Vanity Fair asked 52 of the world’s leading architects, critics, and deans of architecture schools for their five most important buildings constructed since 1980, and for the greatest work of architecture thus far in the 21st century. With 28 votes, the most voted building since 1980 was Frank Gehry’s Guggenheim Museum in Bilbao, Spain.
A few months ago, the Guggenheim Museum exhibited Contemplating the Void in honor of the museum’s 50th anniversary. After receiving 200 submissions, curators from the museum selected five winners. We’ve shared different proposals with you previously on AD, and today, we bring you Bad Architects Group’s winning Void Codition[ed]. In German, void or “Luftraum“, literally translates to “air-space“. By conditioning the given air, which is already present in the void, the architects create the possibility to access the space as is without interrupting how it currently exists. The proposal “adds another dimension or layer to the existing experience in form of a vertical wind tunnel.”
The Guggenheim Musuem’s newest exhibit features the work of Julie Mehretu, an abstract painter best known for her densely-layered paintings. Her work expresses an obsession with architecture, in particular, densely populated urban environments. In her pieces, Mehretu takes recognizable architectural components, such as the column, façade, and elevation, which are then compressed and combined to capture different perspectives. “Her paintings present a tornado of visual incident where gridded cities become fluid and flattened, like many layers of urban graffiti.”
During 2009 the Guggenheim Museum celebrated its 50th anniversary. The museum commissioned nearly 200 artists, architects and designers to imagine their dream interventions on the most significative space of Frank Lloyd Wright’s building, the central void.
The artwork for every design is now available through a charity auction. You can bid for your favorite one right here. “Contemplating the void” (check some of the designs in ArchDaily here) will be on exhibit at the Museum until Apr 28th.
Entitled “State Fair Guggenheim”, the proposal by Chinese firm MAD uses a floating habitable balloon, located at the top of the void, to mediate between interior/exterior:
“As the core of the museum, the spiraling rotunda inherits the classic relationship between human and the divine. The delicately glazed domed roof transforms the natural light into distilled radiance, allowing the visitors to feel the distance from the mystical, and reverence to the sublime. Wright designed the continuous ramp encouraging visitors to ascend, becoming closer to the light with each step; however, one would find himself bounded by the glass ceiling at the top of the ramp. The anti-climactic ending to this experience seems to hint at advancement to the future of this rotunda. ”
During 2009 the Guggenheim Museum celebrated its 50th anniversary. And now, the museum commissioned nearly 200 artists, architects and designers to imagine their dream interventions on the most significative space of Frank Lloyd Wright’s building, the central void. “Contemplating the void” will be on exhibit at the Museum from Feb 12th until Apr 28th.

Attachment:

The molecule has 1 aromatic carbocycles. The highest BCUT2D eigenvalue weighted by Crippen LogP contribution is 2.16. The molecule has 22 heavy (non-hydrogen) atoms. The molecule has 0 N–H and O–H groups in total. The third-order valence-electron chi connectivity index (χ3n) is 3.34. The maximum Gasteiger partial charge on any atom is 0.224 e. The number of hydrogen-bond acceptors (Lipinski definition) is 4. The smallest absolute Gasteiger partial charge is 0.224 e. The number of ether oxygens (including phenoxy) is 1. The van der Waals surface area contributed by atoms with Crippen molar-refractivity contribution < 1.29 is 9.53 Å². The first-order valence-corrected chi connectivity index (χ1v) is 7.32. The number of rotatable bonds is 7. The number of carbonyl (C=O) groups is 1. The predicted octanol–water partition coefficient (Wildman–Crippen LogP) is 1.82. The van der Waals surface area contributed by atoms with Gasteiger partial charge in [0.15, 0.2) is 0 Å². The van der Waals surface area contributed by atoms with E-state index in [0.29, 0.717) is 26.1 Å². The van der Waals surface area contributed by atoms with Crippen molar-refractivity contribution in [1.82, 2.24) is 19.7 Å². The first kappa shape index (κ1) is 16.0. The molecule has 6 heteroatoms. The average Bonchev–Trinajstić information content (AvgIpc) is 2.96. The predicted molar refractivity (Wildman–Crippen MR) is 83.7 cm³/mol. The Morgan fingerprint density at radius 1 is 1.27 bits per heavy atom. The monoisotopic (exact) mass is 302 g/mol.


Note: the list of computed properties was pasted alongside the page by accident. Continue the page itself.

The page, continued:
We are going to present you some of the interventions proposed by the architects, starting with “Experience the void” by danish practice JDS.
JDS/Julien De Smedt Architects proposal is architecture turned into enjoyment and participation. Instead of contemplating the void we propose to experience it by letting a trampoline net spiral down the rotunda space. The experience plays with Wright’s original scenography for the Guggenheim: to visit the exhibition downwards.
The below image corresponds to the project featured on the new book by JDS “Agenda: Can We Sustain Our Ability to Crisis?“, published by ACTAR. Expect a review soon.
Over the course of the summer, Design It: Shelter Competition received submissions from people in 68 countries for a total of nearly 600 entries that met competition requirements. On the occasion of the Guggenheim Museum‘s 50th Anniversary, they are pleased to announce the two winning entries.
David Mares’s CBS – Cork Block Shelter, won the People’s Prize after receiving 64,875 votes out of more than 100,000 votes submitted online by voters around the world; and David Eltang’s SeaShelter, which was selected by a jury of architecture and design experts for the Juried Prize. Prizes include airfare and two nights accommodation for two in New York City, behind-the-scenes tours of the Guggenheim Museum and Google offices, and Google SketchUp Pro licenses.
Images of the two winners and videos from the competition after the break.
On the occasion of the exhibitions Frank Lloyd Wright: From Within Outward and Learning By Doing, the Guggenheim and Google SketchUp invited amateur and professional designers from around the world to submit a 3-D shelter for any location in the world using Google SketchUp and Google Earth. Over the course of the summer, nearly 600 contestants from 68 different countries submitted designs that met the competition requirements. Current Frank Lloyd Wright School of Architecture students then selected ten finalists for the People’s Prize award.
Public voting is now open! Vote now for your favorite shelter design among the ten finalists. Don’t forget to check back on October 21, when the People’s Prize winner will be announced along with a special Juried Prize chosen by a panel of experts.
It seems fitting that since the Guggenheim is currently featuring the works of its designer, Frank Lloyd Wright, we should feature some of the process work of the iconic museum. Well known for its white curving form, it is important to note that the current rendition of the museum is vastly different from Wright’s original ideas. The struggle between the architect and the client (in this case Solomon R. Guggenheim, a wealthy mining entrepreneur) to see eye-to-eye is not something new, however it is interesting to consider whether the renowned museum would still have its status if it were as Wright had originally envisioned: a polygonal structure, partly in blue or perhaps a red-marble structure with long-slim pottery red bricks.
More about the Guggenheim after the break.